Barcelona Triathlon 2010

Day 4: BARCELONA TRIATHLON – 17 October 2010


Before booking this holiday, I had no plans to do a triathlon here. The most planned was a few days cycling in Emporda. But once booked I somehow found out that the triathlon was taking place in Barcelona that weekend. I toyed with the idea of doing it, even the sprint distance, but in the end couldn’t say no, as it would be a unique way to discover the city. The course looked fun, with a cycle route up Diagonal and around la Villa Olimpica.

The elites started at 8am (including world champion Javier Gomez Goya), while I was in wave 6 at 9.50am. I cycled down from the hotel. The city was quiet on a Sunday morning, except for a few groups falling out of bars and clubs from the night before. Over 5,000 competitors converged on the beach near Mar Bella. The transition area for the Olympic distance race was in a sports centre, taking up the entire rugby field. It was well laid out, with numbered spots for racking the bike. The only problem was the bottleneck of entering and exiting through the sports centre.

The swim start was great for spectators. It was a running start from the beach into the crashing waves. We swam in a triangle around a number of buoys, landing on the next beach. I felt good on the swim, although I’d been thinking a lot about my stroke recently and why I can’t swim faster. I was disappointed to see 36 min on the watch when I ran up the slip. It felt like 30m or so. What had happened? After the race I realised the elites were also slower than normal, so the currents must have made a difference.

I loved the bike ride. The bike route was 33km instead of 40km, incorporating 3 laps of 11km. It was full of twists and turns, so a world away from the standard 20km out a road and 20km back. This was exciting as drafting was allowed, so I hoped to get in a group and work together. The main section was up Avinguda Diagonal and then back down towards the beach. Unfortunately I didn’t get in a group, so was doing most of the work myself. The sights were amazing. We could see Torre Agbar, la Sagrada Familia, Hotel Arts, Montjuic and the Forum. My time was exactly 1:00h, so I was happy with that and didn’t feel tired.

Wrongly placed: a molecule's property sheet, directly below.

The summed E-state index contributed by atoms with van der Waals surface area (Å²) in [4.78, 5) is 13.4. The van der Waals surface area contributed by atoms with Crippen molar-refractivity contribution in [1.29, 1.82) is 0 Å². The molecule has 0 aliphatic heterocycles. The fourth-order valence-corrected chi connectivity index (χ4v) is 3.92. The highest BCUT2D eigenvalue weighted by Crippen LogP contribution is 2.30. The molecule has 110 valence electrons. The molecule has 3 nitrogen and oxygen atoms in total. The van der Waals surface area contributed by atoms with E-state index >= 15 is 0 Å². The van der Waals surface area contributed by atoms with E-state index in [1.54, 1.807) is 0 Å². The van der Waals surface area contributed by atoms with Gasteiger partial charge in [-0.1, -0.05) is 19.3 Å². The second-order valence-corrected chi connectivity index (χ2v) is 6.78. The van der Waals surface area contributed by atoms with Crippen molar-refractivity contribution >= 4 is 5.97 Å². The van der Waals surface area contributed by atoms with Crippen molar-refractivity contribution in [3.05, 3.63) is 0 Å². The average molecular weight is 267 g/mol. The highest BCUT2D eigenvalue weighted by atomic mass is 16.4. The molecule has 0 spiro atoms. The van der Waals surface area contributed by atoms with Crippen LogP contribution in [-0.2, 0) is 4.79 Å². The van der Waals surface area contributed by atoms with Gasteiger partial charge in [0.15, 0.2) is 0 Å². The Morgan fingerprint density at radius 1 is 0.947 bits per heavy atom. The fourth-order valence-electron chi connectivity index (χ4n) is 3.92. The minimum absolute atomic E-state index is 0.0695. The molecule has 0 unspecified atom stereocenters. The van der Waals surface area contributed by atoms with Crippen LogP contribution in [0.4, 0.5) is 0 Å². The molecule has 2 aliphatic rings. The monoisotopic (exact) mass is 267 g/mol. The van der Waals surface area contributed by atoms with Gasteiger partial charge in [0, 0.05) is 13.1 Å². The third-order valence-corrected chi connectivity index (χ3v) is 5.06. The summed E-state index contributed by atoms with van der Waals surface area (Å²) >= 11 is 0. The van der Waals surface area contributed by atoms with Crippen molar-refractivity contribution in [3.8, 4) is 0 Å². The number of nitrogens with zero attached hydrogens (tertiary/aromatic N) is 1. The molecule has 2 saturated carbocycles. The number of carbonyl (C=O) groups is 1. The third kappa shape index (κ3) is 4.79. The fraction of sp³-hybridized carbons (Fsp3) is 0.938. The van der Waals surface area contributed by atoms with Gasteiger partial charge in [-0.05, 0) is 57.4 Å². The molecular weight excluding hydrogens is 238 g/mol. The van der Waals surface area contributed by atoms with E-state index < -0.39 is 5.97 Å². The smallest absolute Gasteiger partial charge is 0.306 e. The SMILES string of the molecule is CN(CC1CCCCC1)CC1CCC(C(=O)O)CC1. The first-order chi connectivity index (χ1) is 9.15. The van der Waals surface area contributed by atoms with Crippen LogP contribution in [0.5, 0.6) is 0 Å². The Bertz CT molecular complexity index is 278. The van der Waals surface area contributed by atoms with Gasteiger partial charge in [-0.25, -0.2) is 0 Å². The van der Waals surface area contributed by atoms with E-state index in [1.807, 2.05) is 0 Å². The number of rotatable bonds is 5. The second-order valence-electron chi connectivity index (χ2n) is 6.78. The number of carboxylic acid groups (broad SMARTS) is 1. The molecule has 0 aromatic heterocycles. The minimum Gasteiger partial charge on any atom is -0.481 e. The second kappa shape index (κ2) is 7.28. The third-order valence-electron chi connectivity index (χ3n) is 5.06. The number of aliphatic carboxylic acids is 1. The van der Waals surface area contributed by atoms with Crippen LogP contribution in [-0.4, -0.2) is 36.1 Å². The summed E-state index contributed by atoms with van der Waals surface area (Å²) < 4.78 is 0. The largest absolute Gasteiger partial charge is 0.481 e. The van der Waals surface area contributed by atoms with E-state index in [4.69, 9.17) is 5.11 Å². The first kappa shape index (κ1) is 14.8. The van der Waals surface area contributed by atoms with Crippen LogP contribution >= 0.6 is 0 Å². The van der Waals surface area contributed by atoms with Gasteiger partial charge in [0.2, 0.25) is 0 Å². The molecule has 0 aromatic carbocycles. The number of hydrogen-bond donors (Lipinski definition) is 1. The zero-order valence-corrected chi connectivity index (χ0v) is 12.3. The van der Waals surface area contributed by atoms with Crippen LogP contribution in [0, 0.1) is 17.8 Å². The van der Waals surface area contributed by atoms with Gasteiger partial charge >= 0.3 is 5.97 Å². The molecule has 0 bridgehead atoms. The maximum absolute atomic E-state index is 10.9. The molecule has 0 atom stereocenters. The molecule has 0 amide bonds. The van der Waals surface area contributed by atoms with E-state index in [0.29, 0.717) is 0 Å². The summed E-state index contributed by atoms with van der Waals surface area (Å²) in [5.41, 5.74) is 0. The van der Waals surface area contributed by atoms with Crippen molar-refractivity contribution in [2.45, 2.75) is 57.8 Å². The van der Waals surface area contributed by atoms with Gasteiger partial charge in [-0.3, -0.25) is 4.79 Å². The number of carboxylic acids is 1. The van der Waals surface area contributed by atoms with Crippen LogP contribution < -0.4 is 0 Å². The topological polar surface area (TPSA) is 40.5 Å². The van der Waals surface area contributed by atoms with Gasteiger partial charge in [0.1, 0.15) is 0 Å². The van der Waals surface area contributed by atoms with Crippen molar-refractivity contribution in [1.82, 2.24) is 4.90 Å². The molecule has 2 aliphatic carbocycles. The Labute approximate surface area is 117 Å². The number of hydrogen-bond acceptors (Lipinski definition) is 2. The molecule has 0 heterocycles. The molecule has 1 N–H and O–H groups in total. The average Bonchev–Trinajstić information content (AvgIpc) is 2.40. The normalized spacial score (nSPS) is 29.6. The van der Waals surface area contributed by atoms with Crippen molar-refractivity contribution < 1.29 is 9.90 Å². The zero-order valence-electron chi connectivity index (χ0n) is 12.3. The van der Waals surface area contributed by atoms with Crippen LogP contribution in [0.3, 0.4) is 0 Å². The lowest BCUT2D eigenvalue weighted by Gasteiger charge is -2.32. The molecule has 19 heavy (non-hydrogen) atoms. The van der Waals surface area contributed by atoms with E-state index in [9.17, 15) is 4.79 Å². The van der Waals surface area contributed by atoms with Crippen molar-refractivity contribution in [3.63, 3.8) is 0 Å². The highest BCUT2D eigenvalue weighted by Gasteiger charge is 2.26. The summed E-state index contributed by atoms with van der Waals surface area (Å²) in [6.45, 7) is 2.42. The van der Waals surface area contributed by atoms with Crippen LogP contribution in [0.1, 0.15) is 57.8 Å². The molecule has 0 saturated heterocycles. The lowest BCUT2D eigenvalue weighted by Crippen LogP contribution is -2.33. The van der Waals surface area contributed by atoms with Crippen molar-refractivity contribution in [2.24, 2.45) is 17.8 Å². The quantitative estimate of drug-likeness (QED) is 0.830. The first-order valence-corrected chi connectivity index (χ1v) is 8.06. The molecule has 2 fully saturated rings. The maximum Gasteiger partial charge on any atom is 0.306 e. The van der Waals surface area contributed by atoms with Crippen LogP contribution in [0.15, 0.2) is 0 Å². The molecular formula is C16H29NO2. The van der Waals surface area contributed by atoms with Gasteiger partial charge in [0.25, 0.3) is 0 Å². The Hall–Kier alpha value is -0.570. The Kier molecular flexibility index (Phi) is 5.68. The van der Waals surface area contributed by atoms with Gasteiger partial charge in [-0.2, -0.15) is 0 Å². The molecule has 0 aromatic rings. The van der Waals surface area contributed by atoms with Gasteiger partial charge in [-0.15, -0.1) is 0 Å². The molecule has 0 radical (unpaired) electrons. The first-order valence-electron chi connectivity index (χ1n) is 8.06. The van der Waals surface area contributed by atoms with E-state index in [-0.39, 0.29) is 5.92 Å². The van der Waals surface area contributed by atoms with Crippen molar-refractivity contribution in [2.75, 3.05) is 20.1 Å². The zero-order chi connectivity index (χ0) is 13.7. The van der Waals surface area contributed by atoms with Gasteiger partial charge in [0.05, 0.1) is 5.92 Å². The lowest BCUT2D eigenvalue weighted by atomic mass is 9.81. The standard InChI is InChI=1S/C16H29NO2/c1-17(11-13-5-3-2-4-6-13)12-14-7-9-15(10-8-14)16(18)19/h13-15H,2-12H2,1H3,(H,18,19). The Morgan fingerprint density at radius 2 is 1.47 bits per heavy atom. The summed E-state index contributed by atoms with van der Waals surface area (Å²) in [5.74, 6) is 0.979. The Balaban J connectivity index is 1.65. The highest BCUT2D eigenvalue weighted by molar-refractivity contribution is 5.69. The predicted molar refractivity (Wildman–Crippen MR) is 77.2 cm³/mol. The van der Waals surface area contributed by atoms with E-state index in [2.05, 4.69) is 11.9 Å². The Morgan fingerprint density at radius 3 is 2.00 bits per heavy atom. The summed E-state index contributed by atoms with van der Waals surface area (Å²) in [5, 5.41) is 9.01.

The run was my best ever (40m). I felt great throughout and wish I’d pushed a little harder to break 40m. Next time! I’ve been worried this year about getting cramps in my side, probably due to taking on too many isotonic drinks or energy gels. But this time I started quickly and the legs felt good, so I kept the pace up. Luckily enough my watch still had the training pace set, so it I dropped below 4:05 min pace it beeped and told me to hurry up! This is a fast pace I thought, but tried to keep at it. It worked.  Nobody passed me on the run. The course was full of turns, just like the bike ride, which made it interesting. Passing through el Parc de la Ciudatella and up to the Arc de Triomf were great, as was the finish along the beachwalk at Bogatell.

Javier Gomez Noya

So crossing the finish line was great – the sun was shining, the crowds were out and they gave you a beer straight away (0% San Miguel with lemon). Javier Gomez Noya had won the elite race in 1h43m. He’s amazing. He did the run in 30min – if I sprinted I’d struggle to maintain that pace. What a legend. I managed 2h22m, which was a decent time but remember the bike was shorter than normal. I nearly beat the time of one celebrity, Carlos Checa, a local motorbike champion. So there’s always next year.

Read more race reports here:

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